Prompted by a desire to learn to ride racehorses, and seeking a deeper understanding of her grandfather, race journalist and bloodstock agent, Philip De Burgh O’Brien, dancer and choreographer, Emma O’Kane O’Kane undertook a personal journey. 18 months ago she began training as a jockey never having been near a horse before. This coincided with a year long collaboration with WillFredd Theatre on Jockey, a dance theatre production that aims to show that racing is in the blood. Jockey aspires to explore the physical relationship between the dancer, the jockey and the Irish thoroughbred horse. This it achieves extremely well. But this also serves as its bridle, reining it in a little too tightly.
Throughout, Jockey stresses the mantra of rhythm and technique and parallels between dancer and jockey are exquisitely realised. This is ably supported by a clever set design by Sarah Jane Shiels, at times resembling a race course, at others a dance studio. Here O’Kane executes a series of fluid movements with focused, slow deliberation and director, Sophie Motley, sustains that same, focused deliberation throughout. Occasionally there are welcome bursts of energy as O’Kane lets loose, perfectly realised in the sequence depicting bookies and punters. But these are few and far between and, for the most part, a palpable sense of tension lingers throughout.
This is reinforced by the story of Philip De Burgh O’Brien, which recounts his involvement with the racehorse, Red Cardinal, who died tragically, with a little bit of De Burgh O’Brien dying that day also. This is wonderfully recounted using excerpts from Philip De Burgh O’Brien’s own writings, interspersed with racing footage, projected onto screens to the back of the stage. Here we see the obsessiveness and precariousness of the racing life painfully realised, culminating in heartbreak. Tension, once again, is dominant, accompanied by an overwhelming sense of loss.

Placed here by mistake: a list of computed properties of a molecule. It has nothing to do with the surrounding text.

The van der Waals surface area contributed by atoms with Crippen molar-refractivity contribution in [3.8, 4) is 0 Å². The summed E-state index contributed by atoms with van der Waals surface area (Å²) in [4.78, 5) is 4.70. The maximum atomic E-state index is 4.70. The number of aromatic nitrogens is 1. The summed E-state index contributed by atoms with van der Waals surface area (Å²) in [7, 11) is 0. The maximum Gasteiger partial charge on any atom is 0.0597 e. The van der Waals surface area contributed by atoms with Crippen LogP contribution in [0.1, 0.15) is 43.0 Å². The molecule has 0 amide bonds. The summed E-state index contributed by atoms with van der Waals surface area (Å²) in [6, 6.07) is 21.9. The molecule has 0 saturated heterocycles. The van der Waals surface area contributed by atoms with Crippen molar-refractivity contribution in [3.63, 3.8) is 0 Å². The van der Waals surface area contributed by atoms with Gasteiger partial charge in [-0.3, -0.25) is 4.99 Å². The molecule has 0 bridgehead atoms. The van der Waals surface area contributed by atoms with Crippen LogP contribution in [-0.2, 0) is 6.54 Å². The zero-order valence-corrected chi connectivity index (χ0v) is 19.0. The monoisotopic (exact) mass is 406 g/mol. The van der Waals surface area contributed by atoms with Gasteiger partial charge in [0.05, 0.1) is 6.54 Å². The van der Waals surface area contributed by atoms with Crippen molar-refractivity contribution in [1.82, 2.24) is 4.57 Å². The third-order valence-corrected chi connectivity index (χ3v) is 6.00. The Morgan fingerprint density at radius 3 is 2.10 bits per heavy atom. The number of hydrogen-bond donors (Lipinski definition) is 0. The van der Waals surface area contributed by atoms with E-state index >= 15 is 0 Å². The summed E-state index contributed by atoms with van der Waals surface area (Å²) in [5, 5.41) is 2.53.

In the final sequence O’Kane meticulously describes the body and posture of the jockey during a race, telling us the experience is incredible. But this sense of the incredible never fully translates to the audience. In some respects Jockey feels like something of a departure for WilFredd Theatre. While the dance sequences are beautifully realised, WillFredd’s characteristic playfulness and charm is little in evidence. This might have helped loosen the reins a little and release a real sense of the joy, energy and exuberance of the racing world to go alongside its more demanding aspects.
Jockey preaches to the converted and those with the inside track will undoubtedly find much to appreciate here. For non-believers beyond the fences, and for devotees of dance, the opportunity to watch O’Kane’s graceful and consummately executed dance sequences is well worth the price of admission.
Jockey by WillFredd Theatre/Emma O’Kane runs at The Samuel Beckett Theatre until May 22nd as part of the Dublin Dance Festival 2015.
Show begins: 8.00 p.m.
Tickets: €22 Concessions: €20 Early bird: €17
There will be a post show talk Thursday 21st and the performance on Friday 22nd will be captioned for those deaf or hard of hearing.
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